Think value:  Soup is Good Food
Think differentiation:  Bags Fly Free

# # #

Notes
[1] And in my humble opinion much better than current messaging:  “Discover Flavor.  Convenient tasty solutions for everyone and every occasion.  Campell’s soups are made for real, real life (TM).”  First, let me save Campell’s $50K in legal fees — don’t bother registering that trademark — nobody’s ever going to steal it.  Presumably Discover Flavor is an attempt at differentiation, but … do the other guys’ soups really lack flavor?  I thought Campbell’s was getting hit at the high-end by tasty premium soups, not at the low-end with cheap, flavorless ones.  Seen in that light, Discover Flavor seems more a defensive message than either a differentiation or value message.  (“I know you may not think it, but our soups have flavor, too!”)  Finally, I can’t even classify “made for real, real life” as a message (other than as puffery) because it doesn’t mean anything.  Are other soups made for “fake, real life” or “real, fake life”?  Drivel, but I’m sure somehow it “tested well” in focus groups.

discover flavor

[2] Apologies to my high school Latin teacher, Mr. Maddaloni, for not using the more proper, dicta.

[3] As I often said when I lived in France, “ROI is King” (in cold categories, at least).

[4] The exception would be in a hot category where the ROI is quite different among competing solutions.  Usually, this is not the case — the return is generally more a property of the category than any given product.  When there is a difference, it’s typically due not to return, but investment — i.e., the total cost of ownership (TCO) can often vary significantly among different systems.

[5] We’ll leave the next logical question (“why buy now?”) for another post.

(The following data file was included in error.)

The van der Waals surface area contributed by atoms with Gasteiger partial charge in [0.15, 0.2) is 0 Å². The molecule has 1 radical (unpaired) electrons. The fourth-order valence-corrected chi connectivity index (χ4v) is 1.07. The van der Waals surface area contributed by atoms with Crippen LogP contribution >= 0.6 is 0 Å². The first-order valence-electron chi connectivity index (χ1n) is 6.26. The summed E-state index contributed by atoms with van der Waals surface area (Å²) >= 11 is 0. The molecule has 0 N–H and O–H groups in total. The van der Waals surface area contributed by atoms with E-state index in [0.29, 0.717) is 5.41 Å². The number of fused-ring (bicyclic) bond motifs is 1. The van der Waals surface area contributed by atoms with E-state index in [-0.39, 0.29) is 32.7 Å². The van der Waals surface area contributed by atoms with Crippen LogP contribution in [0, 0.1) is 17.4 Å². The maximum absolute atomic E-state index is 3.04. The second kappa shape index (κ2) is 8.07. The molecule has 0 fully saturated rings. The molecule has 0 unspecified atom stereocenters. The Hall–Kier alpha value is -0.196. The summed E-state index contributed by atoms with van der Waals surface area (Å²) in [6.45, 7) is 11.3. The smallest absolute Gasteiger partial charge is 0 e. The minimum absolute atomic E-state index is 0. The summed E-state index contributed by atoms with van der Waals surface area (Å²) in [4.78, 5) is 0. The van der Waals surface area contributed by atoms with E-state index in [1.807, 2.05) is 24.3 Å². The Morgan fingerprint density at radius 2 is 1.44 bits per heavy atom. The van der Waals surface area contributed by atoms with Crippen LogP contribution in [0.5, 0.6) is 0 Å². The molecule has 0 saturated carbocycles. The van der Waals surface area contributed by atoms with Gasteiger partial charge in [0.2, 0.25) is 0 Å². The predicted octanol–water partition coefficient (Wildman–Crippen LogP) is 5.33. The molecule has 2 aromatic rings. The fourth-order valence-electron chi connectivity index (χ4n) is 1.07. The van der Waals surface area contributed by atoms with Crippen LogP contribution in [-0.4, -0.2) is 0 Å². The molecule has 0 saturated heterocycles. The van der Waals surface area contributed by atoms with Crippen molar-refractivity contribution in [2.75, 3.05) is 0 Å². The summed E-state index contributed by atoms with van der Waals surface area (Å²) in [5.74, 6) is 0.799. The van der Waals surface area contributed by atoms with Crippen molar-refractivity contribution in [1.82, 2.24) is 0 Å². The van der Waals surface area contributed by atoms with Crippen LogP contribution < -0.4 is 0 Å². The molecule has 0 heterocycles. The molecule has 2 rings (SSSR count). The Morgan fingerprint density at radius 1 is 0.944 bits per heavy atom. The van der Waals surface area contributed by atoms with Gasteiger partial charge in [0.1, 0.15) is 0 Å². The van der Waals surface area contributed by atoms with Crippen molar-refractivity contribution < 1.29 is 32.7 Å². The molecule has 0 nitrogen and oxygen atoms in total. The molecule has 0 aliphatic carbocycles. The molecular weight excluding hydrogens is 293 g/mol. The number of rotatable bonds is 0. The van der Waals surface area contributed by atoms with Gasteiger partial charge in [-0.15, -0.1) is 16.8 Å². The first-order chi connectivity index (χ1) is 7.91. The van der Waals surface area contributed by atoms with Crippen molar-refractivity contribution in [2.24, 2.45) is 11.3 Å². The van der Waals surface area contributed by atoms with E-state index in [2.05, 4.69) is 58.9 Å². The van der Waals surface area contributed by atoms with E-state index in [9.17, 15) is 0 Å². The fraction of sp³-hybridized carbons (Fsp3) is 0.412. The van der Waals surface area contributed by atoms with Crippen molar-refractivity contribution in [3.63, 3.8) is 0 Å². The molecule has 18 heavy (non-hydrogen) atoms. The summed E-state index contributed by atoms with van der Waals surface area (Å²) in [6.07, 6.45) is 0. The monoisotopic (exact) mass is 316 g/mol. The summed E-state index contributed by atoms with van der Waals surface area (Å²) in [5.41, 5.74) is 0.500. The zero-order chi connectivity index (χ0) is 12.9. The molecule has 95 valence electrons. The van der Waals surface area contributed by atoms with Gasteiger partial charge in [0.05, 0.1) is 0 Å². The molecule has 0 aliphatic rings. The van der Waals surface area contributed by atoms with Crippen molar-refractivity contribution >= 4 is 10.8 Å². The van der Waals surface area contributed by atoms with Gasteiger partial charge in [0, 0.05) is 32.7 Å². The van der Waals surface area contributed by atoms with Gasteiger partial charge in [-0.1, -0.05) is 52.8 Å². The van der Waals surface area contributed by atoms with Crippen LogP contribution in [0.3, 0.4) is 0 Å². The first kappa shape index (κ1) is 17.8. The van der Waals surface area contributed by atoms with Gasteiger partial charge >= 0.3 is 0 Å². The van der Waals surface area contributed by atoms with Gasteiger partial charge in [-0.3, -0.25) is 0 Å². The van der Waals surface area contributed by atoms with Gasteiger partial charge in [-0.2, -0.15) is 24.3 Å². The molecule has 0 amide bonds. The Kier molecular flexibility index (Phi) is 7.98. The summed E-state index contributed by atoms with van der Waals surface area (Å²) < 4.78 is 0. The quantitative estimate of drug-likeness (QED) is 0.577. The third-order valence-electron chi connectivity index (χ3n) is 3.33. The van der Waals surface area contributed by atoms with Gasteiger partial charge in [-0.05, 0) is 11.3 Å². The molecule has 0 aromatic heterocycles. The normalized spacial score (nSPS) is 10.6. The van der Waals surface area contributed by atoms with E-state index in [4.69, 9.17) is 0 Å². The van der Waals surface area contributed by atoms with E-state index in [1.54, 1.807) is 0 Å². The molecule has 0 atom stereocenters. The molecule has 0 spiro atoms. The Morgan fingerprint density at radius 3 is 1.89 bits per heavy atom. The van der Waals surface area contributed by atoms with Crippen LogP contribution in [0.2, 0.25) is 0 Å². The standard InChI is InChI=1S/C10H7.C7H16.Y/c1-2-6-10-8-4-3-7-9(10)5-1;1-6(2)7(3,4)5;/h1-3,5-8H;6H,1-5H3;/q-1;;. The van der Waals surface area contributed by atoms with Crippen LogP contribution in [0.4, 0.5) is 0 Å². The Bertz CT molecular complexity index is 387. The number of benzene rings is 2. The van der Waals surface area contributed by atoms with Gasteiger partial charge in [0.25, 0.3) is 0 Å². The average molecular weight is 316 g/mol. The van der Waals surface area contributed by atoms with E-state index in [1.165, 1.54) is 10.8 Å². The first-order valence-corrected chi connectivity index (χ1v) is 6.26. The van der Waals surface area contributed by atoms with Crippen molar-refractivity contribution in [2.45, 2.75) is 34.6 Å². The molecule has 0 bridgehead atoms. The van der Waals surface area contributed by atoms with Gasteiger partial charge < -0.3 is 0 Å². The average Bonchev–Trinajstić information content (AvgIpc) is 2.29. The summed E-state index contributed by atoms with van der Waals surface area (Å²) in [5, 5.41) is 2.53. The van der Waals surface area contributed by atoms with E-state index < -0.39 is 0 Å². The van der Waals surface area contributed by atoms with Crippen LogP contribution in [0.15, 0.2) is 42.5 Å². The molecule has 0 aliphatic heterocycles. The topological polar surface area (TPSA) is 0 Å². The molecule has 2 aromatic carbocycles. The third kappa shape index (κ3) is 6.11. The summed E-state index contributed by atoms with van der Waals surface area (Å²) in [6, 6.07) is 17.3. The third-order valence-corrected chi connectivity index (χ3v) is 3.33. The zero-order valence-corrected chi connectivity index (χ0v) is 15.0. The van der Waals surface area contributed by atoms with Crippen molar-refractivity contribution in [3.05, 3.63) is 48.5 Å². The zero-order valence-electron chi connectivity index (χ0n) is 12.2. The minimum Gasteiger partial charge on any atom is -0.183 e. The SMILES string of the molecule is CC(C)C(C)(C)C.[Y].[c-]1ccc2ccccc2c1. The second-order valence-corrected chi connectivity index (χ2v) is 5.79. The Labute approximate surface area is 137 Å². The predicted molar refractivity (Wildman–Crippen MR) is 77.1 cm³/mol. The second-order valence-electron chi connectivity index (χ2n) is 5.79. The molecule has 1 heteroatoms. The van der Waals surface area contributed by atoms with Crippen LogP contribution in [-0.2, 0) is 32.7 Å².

The Domo S-1: Does the Emperor Have Clothes?

I preferred Silicon Valley [1] back in the day when companies raised modest amounts of capital (e.g., $30M) prior to an IPO that took 4-6 years from inception, where burn rates of $10M/year looked high, and where $100M raise was the IPO, not one or more rounds prior to it.  When cap tables had 1x, non-participating preferred and that all converted to a single class of common stock in the IPO. [2]

How quaint!

These days, companies increasingly raise $200M to $300M prior to an IPO that takes 10-12 years from inception, the burn might look more like $10M/quarter than $10M/year, the cap table loaded up with “structure” (e.g., ratcheting, multiple liquidation preferences).  And at IPO time you might end up with two classes common stock, one for the founder with super-voting rights, and one for everybody else.

I think these changes are in general bad:

  • Employees get more diluted, can end up alternative minimum tax (AMT) prisoners unable to leave jobs they may be unhappy doing, have options they are restricted from selling entirely or are sold into opaque secondary markets with high legal and transaction fees, and/or even face option expiration at 10 years. (I paid a $2,500 “administrative fee” plus thousands in legal fees to sell shares in one startup in a private transaction.)
  • John Q. Public is unable to buy technology companies at $30M in revenue and with a commission of $20/trade. Instead they either have to wait until $100 to $200M in revenue or buy in opaque secondary markets with limited information and high fees.